Spinal hydatid disease
Citation, DOI, disclosures and article data
At the time the article was created Rohit Sharma had no recorded disclosures.View Rohit Sharma's current disclosures
Spinal hydatid disease is an uncommon manifestation of hydatid disease, caused by the larval stage of Echinococcus granulosus, or less commonly E. alveolaris or E. multilocularis, and describes a spectrum of disease involving the spinal cord, the spine, or both.
For a general discussion, and for links to other system specific manifestations, please refer to the article on hydatid disease.
Hydatid disease is endemic in numerous regions of the world, including the Mediterranean region, the Middle East, Africa, the eastern part of Turkey, Australia and parts of South America 1,2. Spinal hydatid disease is uncommon and most commonly affects the thoracic spine, although any part of the spine can be affected 1,2.
Although often asymptomatic, clinical signs and symptoms often include 1-3:
- back pain
The most significant complication and presentation of spinal hydatid disease is spinal cord compression 1-3. Furthermore, rupture of a spinal hydatid cyst can result in a type 1 hypersensitivity reaction such as anaphylaxis 2.
Hydatid disease is acquired via contaminated food with eggs of the Echinococcus spp. tapeworm 1,2. The oncospheres released from the eggs in the bowel enter the portal circulation, thus usually affecting the liver, but also affecting other sites via hematogenous spread 1,2.
Spinal hydatid disease is thought to occur via three possible mechanisms 1:
- hematogenous spread directly to spinal structures (most common)
- direct invasion from extraspinal structures
- infection secondary to cerebrospinal fluid seeding due to ruptured cysts of cerebral hydatid disease
Spinal hydatid disease can be anatomically classified according to the Dew/Braithwaite and Lees classification 1,4:
- type 1: intramedullary
- type 2: intradural, extramedullary
- type 3: extradural, intraspinal
- type 4: vertebral
- type 5: paravertebral
Under this classification, types 1 and 2 are very rare, with 90% of cases being instead confined to the bone and extradural space 1. However, multiple types can also co-exist 1.
Bony disease has very similar features to vertebral osteomyelitis, however, tends to not demonstrate any osteoporosis and sclerosis, and has an absence of damage to the vertebral discs 1,2,5. The cysts themselves have a similar density to cerebrospinal fluid and very rarely demonstrate calcification 6. CT may also reveal the underlying etiology if spinal hydatid disease is secondary to direct invasion from extraspinal structures 1,2.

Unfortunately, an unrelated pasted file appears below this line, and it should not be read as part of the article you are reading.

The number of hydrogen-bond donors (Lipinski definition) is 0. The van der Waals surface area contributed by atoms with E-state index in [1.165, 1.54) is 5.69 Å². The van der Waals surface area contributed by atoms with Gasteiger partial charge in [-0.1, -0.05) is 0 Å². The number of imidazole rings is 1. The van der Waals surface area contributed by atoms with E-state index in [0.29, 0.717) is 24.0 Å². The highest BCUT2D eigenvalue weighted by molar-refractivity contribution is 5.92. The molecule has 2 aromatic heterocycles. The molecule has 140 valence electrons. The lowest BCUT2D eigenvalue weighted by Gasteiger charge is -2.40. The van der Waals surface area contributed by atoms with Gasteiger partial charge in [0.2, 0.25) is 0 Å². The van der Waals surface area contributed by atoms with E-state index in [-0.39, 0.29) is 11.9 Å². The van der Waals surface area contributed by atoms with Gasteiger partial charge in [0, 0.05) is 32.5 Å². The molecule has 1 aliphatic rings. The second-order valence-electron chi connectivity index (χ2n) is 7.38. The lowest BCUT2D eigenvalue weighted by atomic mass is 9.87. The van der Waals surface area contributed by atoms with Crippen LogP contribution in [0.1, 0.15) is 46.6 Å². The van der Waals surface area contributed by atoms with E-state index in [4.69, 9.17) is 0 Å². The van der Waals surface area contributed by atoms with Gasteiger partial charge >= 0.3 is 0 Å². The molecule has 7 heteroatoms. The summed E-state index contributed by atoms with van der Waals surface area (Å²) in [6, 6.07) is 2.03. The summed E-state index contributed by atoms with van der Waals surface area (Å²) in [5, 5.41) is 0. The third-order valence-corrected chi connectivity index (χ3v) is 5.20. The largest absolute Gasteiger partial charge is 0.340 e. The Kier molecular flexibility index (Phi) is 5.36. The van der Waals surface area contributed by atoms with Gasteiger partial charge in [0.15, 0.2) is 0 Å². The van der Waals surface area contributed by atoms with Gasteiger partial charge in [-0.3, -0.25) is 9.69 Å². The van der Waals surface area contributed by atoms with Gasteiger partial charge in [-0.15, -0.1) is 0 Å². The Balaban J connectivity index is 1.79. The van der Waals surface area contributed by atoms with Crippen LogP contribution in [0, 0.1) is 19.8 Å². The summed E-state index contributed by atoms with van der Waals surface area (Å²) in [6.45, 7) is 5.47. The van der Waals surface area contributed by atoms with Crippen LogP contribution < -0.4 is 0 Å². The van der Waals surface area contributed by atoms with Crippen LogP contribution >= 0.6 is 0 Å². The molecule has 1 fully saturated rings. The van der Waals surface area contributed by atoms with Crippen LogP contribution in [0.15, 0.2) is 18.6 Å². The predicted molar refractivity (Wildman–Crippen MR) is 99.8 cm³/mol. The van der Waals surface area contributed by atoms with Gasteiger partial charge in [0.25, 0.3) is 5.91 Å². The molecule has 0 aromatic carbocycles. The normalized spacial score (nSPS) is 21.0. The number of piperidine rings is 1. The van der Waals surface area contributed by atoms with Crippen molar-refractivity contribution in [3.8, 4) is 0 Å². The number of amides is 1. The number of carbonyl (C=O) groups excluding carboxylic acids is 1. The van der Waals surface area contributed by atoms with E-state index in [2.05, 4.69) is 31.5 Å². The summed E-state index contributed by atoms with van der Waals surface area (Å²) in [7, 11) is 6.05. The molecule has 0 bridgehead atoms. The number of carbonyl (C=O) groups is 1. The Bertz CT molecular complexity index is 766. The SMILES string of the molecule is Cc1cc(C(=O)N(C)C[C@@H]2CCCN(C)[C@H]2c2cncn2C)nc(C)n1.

MRI is a more sensitive tool for diagnosing spinal hydatid disease 1,2. Generally, spinal hydatid cysts tend to have a tube-like shape, rather than the classic spherical-shaped cysts that are seen elsewhere in the body and do not have associated perilesional edema 1,2. They also demonstrate similar signal characteristics to cerebrospinal fluid in all pulse sequences 1,2:
- T1: hypointense cyst with an iso- or hypointense cystic wall
- T1 C+: shows wall enhancement, although this may be subtle
T2: hyperintense cyst with a hypointense cystic wall
- upon inactivation, it has been reported that cysts tend to lose their hyperintensity and their walls lose their hypointensity
Treatment and prognosis
The cornerstone of spinal hydatid disease management is surgery, the most common procedure being simple decompression with laminectomy 2,7. Surgery is often an emergency due to spinal cord compression either being the presenting feature or being an impending complication 2,7. Due to high rates of bone involvement in spinal hydatid disease, cyst rupture is often common during surgery which would allow for further seeding of the disease, and thus the spinal hydatid disease tends to be recurrent in nature 2. Pharmacotherapy, with agents such as albendazole, may have a role in reducing the risk of recurrence postoperatively 2.
Considerations include 1,2,5:
- 1. Neumayr A, Tamarozzi F, Goblirsch S, Blum J, Brunetti E. Spinal cystic echinococcosis--a systematic analysis and review of the literature: part 1. Epidemiology and anatomy. PLoS neglected tropical diseases. 7 (9): e2450. doi:10.1371/journal.pntd.0002450 - Pubmed
- 2. Pamir NM, Ozduman K, Elmaci I. Spinal hydatid disease. Spinal Cord. 40(4):153-60. doi:10.1038/sj/sc/3101214
- 3. Bhake A, Agrawal A. Hydatid disease of the spine. Journal of neurosciences in rural practice. 1 (2): 61-2. doi:10.4103/0976-3147.71715 - Pubmed
- 4. Braithwaite PA, Lees RF. Vertebral hydatid disease: radiological assessment. Radiology. 140 (3): 763-6. doi:10.1148/radiology.140.3.7280247 - Pubmed
- 5. Pedrosa I, Saíz A, Arrazola J, Ferreirós J, Pedrosa CS. Hydatid disease: radiologic and pathologic features and complications. Radiographics : a review publication of the Radiological Society of North America, Inc. 20 (3): 795-817. doi:10.1148/radiographics.20.3.g00ma06795 - Pubmed
- 6. Polat P, Kantarci M, Alper F, Suma S, Koruyucu MB, Okur A. Hydatid disease from head to toe. Radiographics : a review publication of the Radiological Society of North America, Inc. 23 (2): 475-94; quiz 536-7. doi:10.1148/rg.232025704 - Pubmed
- 7. Neumayr A, Tamarozzi F, Goblirsch S, Blum J, Brunetti E. Spinal cystic echinococcosis--a systematic analysis and review of the literature: part 2. Treatment, follow-up and outcome. PLoS neglected tropical diseases. 7 (9): e2458. doi:10.1371/journal.pntd.0002458 - Pubmed